WEST HAVEN, CT (WFSB) -- On Saturday, it was announced that inspectors from the Division of Criminal Justice will be taking over the investigation into a deadly officer-involved shooting that happened in West Haven.

The Connecticut State Police Central District Major Crime Squad was initially asked to investigate the use of deadly force, however the Division of Criminal Justice will now take it over.

The shooting happened on Jan. 15 in West Haven.

Police said 19-year-old Mubarak Soulemane was shot and killed by state troopers following a carjacking in Norwalk and then a high-speed chase into West Haven.

Dash cam and body cam footage was released on Friday night. See it here.

RELATED: State police release video of officer-involved shooting that killed teen

According to state police, it all started Wednesday afternoon when Soulemane reportedly stole a car at knife point in Norwalk. Police said he then led officers on a high-speed chase along I-95, driving on the shoulder and the center median, even hitting two state police cruisers.

Police said Soulemane got off at exit 43 and hit another car before troopers boxed him in.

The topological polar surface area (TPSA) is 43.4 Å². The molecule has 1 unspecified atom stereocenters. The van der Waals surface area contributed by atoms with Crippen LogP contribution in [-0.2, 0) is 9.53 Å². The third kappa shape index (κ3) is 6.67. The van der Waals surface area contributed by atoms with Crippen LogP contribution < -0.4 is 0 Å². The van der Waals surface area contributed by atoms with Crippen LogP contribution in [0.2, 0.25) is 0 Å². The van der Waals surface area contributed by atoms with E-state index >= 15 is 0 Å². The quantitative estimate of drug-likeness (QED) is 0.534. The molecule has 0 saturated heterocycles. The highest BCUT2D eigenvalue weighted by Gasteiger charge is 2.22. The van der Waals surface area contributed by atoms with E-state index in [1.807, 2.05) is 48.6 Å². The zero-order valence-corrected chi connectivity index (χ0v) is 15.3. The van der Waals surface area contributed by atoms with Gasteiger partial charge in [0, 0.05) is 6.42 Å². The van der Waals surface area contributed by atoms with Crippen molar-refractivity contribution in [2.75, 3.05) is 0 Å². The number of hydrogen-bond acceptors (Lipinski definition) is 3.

Troopers used a stun gun on Soulemane but police say when he then pulled out a knife, that’s when Trooper Brian North fired his gun.

Soulemane was taken to the hospital where he died.

Channel 3's law enforcement analyst J. Paul Vance, a retired state police lieutenant, weighed in on the dangerous situation.

"You’re damned if you do and damned if you don't. If you don't stop it, a family or child gets hurt or killed, why didn't you stop it. If you stop it and you hope the operator will comply with directions given to him," Vance said on Saturday.

Bodycam video shows police using a baton to smash the passenger-side window before the shots were fired. That's when the stun gun was deployed.

"The last resort is a weapon, and one has to be in fear of their life to use a weapon," Vance said.

When Soulemane reached for something in his waistband, that's when North fired several rounds into the car.

"There are very strict laws regarding the use of a weapon by law enforcement. And every officer who’s involved in any type of police shooting has to stay within the boundaries of those laws or be culpable himself," Vance said.

Soulemane's family is expected to meet with the state's Public Safety Commission on Monday.

Copyright 2020 WFSB (Meredith Corporation). All rights reserved.

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(2) comments


One criminal activity after another--The police officers don't know what is going to happen next. THEN Mr. Soulemane puts his hands down his waistband---AFTER all of these transactions have happened? Uhmmm....sorry! No! Justifiable shooting---put me on the jury.

There were two police officers who got killed in the line of duty in Hawaii today. The perps went for guns, and the officers did not see what was coming. Oh heck no! When those police officers say stop, the perps need to stop, and take the time for doing their crimes. If they stop--they run a chance of remaining alive!


When you put the public in such danger, deadly force is justified.

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